Example 1: Preparation of Herbicide-Resistant Brassica Samples

Unless otherwise specified, as used herein, numbering of the gene(s) is based on the amino acid sequence of the Arabidopsis acetolactate synthase (ALS) or acetohydroxyacid synthase (AHAS) At3g48560 (SEQ ID NO:1). In laboratory notebook references prior to October 2005, the S653 position (based on the Arabidopsis amino acid sequence) is referred to as S621 based on the corn amino acid sequences ZmAHAS188 and ZmAHAS109 (Fang et al., 1992).

One goal was to make the imazethapyr (Imi) resistant amino acid substitution S653N in either or both BnAHAS I and III of spring Canola (Brassica napus, Spring Oilseed Rape—designated BN-2) and Winter Oilseed Rape (WOSR, also Brassica napus—designated BN-11).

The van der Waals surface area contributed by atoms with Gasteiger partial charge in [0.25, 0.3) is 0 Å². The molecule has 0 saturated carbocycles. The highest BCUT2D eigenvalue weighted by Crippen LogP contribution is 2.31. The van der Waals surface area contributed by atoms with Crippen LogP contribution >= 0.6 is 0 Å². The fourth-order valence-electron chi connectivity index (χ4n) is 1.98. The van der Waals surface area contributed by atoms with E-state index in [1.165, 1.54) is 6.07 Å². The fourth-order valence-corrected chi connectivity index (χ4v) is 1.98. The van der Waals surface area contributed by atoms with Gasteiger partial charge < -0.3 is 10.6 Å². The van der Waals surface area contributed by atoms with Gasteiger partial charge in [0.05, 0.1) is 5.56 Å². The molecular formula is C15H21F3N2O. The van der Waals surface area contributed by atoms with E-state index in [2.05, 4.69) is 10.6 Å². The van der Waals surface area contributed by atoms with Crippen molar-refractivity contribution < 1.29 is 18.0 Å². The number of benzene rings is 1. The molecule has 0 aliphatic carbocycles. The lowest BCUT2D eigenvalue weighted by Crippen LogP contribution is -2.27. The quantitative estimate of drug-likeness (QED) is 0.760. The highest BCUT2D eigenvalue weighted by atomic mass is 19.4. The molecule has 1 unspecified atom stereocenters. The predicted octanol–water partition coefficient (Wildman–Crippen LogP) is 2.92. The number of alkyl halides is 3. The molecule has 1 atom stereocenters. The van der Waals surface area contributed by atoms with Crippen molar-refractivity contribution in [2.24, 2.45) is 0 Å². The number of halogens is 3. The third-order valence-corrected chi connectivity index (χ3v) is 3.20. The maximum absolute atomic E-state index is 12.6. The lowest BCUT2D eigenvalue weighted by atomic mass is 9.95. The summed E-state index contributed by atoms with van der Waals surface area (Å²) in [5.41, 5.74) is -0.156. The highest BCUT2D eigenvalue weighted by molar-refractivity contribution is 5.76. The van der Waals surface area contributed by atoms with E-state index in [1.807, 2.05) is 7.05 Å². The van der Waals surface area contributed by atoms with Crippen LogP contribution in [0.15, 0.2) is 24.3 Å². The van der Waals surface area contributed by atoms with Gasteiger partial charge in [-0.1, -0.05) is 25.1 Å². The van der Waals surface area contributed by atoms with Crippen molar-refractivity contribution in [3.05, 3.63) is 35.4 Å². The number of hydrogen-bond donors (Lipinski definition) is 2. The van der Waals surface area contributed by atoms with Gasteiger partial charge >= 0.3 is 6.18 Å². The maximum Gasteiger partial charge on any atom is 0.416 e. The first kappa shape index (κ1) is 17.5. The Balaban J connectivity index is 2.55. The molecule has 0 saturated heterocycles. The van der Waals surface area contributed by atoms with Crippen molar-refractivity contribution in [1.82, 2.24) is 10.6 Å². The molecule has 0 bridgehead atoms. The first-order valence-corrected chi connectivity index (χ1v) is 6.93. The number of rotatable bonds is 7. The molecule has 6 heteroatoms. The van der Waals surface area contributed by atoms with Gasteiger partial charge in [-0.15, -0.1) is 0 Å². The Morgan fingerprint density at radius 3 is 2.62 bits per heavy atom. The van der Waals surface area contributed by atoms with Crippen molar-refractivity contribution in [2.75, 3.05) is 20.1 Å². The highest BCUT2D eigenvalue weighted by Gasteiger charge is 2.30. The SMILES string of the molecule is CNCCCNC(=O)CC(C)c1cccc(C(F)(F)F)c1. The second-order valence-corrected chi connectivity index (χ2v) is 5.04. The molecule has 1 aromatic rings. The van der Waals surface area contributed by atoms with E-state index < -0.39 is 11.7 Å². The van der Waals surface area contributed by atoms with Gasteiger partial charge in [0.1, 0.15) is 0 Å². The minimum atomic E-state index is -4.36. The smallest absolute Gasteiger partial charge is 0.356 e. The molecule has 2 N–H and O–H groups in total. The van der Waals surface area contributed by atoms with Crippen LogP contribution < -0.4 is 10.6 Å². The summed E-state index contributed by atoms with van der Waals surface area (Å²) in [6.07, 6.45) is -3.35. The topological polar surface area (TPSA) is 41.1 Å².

In order to amplify the target regions of BnAHAS I and III from Brassica napus (initially elite Canola line BN-2), the oligo pair BnALS1 and BnALS2 was designed (SEQ ID NOs: 9 and 10). Since BnAHAS I and III do not contain introns, BnALS1 and BnALS2 amplify the target regions of 284 bp from both genomic DNA and cDNA flanking the S653 site. This primer pair was also designed to enable amplification of the ALS target region from Arabidopsis. The primers were received and resuspended in sterile water.

Initially the BnALS1/BnALS2 primer pair was used to PCR amplify the BnAHAS I and III C-terminal target regions from BN-2. Later, the ALS target regions were amplified from additional BN-2 samples and cloned into pGEM-T easy. Cloned inserts from 12 colonies from each of 3 genomic DNA and cDNA samples grown in overnight cultures were plasmid prepped and sequenced, confirming the target sequence. Glycerol stocks were prepared for BN-2 ALS 2c-21 as the BnAHAS I representative and BN-2 ALS YB10-2g-14 as the BnAHAS III representative for these 284 bp target regions.